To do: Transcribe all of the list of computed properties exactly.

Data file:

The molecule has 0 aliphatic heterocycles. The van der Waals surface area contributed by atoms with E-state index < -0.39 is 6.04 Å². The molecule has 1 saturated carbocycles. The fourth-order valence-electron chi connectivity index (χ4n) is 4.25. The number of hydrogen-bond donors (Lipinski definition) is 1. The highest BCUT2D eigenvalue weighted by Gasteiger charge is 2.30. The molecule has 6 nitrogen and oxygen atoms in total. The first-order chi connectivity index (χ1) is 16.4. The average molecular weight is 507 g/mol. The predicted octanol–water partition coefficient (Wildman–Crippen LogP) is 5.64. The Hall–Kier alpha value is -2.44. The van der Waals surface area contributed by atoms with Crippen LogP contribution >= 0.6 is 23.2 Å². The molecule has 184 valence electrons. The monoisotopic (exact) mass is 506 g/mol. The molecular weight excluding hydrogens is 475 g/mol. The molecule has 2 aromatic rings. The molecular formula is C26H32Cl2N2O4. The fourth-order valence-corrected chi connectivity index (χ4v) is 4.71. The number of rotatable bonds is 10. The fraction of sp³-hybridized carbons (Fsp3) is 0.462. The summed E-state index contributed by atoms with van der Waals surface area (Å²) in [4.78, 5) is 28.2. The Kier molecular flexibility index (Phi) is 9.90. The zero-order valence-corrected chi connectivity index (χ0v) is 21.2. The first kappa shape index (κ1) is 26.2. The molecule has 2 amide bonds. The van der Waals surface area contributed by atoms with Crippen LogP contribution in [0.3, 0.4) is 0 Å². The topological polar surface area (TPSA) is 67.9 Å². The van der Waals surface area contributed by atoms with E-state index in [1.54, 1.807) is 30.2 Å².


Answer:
The molecule has 0 aliphatic heterocycles. The van der Waals surface area contributed by atoms with E-state index < -0.39 is 6.04 Å². The molecule has 1 saturated carbocycles. The fourth-order valence-electron chi connectivity index (χ4n) is 4.25. The number of hydrogen-bond donors (Lipinski definition) is 1. The highest BCUT2D eigenvalue weighted by Gasteiger charge is 2.30. The molecule has 6 nitrogen and oxygen atoms in total. The first-order chi connectivity index (χ1) is 16.4. The average molecular weight is 507 g/mol. The predicted octanol–water partition coefficient (Wildman–Crippen LogP) is 5.64. The Hall–Kier alpha value is -2.44. The van der Waals surface area contributed by atoms with Crippen LogP contribution >= 0.6 is 23.2 Å². The molecule has 184 valence electrons. The monoisotopic (exact) mass is 506 g/mol. The molecular weight excluding hydrogens is 475 g/mol. The molecule has 2 aromatic rings. The molecular formula is C26H32Cl2N2O4. The fourth-order valence-corrected chi connectivity index (χ4v) is 4.71. The number of rotatable bonds is 10. The fraction of sp³-hybridized carbons (Fsp3) is 0.462. The summed E-state index contributed by atoms with van der Waals surface area (Å²) in [4.78, 5) is 28.2. The Kier molecular flexibility index (Phi) is 9.90. The zero-order valence-corrected chi connectivity index (χ0v) is 21.2. The first kappa shape index (κ1) is 26.2. The molecule has 2 amide bonds. The van der Waals surface area contributed by atoms with Crippen LogP contribution in [0.3, 0.4) is 0 Å². The topological polar surface area (TPSA) is 67.9 Å². The van der Waals surface area contributed by atoms with E-state index in [1.54, 1.807) is 30.2 Å².